I will say this loud and proud: School is a positive thing in a child’s life. There are so many children around the world who would do anything to sit in school and learn all day. Yet, in the comments of the articles I mentioned and in the comments on Facebook I read again and again the negative attitude towards school, homework, teachers, and all things education.

Education is the western world’s pride and joy: Our young people can learn to read, count, understand history, understand culture, socialising, responsibility, and practice makes perfect. All these things we learn, and clearly are starting to take for granted, are luxuries all over the world. It is not a perfect system, and there is always room for improvement, but it is not a bad thing in and of itself.

Who forgot Practice makes Perfect?

Practice makes perfect. This is true in sports, music, and education. Subjects like math, analyzing literature, writing a good essay, and even understanding scientific concepts require practice. Not all of that practice can be done in a school day.

Homework gives another means for students to practice the skills they learned. It can help entrench, and reinforce. Balance, yes, but balance isn’t eliminating altogether. In fact that’s the opposite of balance! Just like a pianist and football player need to go to practice, the child in the classroom needs to practice what they have learned.


Homework isn’t all good or all bad. In a balanced life, it can be a positive means to reinforce what was learned in the classroom. Why? Because practice makes perfect. School isn’t bad, but one of the good parts of being a child in the western world. It is a blessing we all have and should be treated as such, instead of being frowned upon because it “robs children of their childhood.” Childhood is not a thing, nor verb, but a noun and an adjective describing the years of a human being where they are growing to becoming adults. School is a part of childhood, just like playtime is. The two aren’t mutually exclusive, and in a balance life one won’t rob from the other.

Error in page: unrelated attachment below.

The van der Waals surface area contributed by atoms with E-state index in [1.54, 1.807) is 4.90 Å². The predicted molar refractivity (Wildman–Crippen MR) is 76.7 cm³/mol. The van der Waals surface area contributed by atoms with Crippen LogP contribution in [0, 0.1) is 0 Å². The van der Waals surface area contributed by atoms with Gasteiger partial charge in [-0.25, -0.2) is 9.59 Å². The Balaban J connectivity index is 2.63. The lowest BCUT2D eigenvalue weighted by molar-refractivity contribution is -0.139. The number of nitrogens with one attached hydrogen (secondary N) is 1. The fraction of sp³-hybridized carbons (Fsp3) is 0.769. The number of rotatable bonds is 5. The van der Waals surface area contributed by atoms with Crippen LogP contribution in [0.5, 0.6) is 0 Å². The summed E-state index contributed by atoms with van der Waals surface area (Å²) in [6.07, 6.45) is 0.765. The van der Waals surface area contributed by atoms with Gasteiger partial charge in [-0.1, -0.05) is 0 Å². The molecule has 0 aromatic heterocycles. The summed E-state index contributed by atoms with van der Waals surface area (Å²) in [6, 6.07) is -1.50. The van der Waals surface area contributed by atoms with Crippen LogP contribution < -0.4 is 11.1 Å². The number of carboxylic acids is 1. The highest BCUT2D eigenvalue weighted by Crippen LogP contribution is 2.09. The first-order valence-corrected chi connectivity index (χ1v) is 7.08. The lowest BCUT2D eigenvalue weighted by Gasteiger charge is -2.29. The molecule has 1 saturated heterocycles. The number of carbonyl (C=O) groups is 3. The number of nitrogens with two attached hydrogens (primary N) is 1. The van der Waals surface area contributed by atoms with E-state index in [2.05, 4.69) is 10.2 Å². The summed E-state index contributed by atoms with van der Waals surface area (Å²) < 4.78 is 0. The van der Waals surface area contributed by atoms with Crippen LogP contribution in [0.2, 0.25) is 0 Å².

LeBlanc, Ed. “The Lost Art of Teaching Mathematics.” Ed LeBlanc, September 6, 2011.
Luksic, Nicola. “Homework: ‘A Sin against Childhood’ or a Useful Way to Learn?” CBC News, September 11, 2016, sec. News.
“‘Who Likes Homework?’ Kids Have Better Things to Do, Teacher Says.” CBC News, October 17, 2016, sec. CBC News Manitoba.

Leave a Reply

Fill in your details below or click an icon to log in:

WordPress.com Logo

You are commenting using your WordPress.com account. Log Out / Change )

Twitter picture

You are commenting using your Twitter account. Log Out / Change )

Facebook photo

You are commenting using your Facebook account. Log Out / Change )

Google+ photo

You are commenting using your Google+ account. Log Out / Change )

Connecting to %s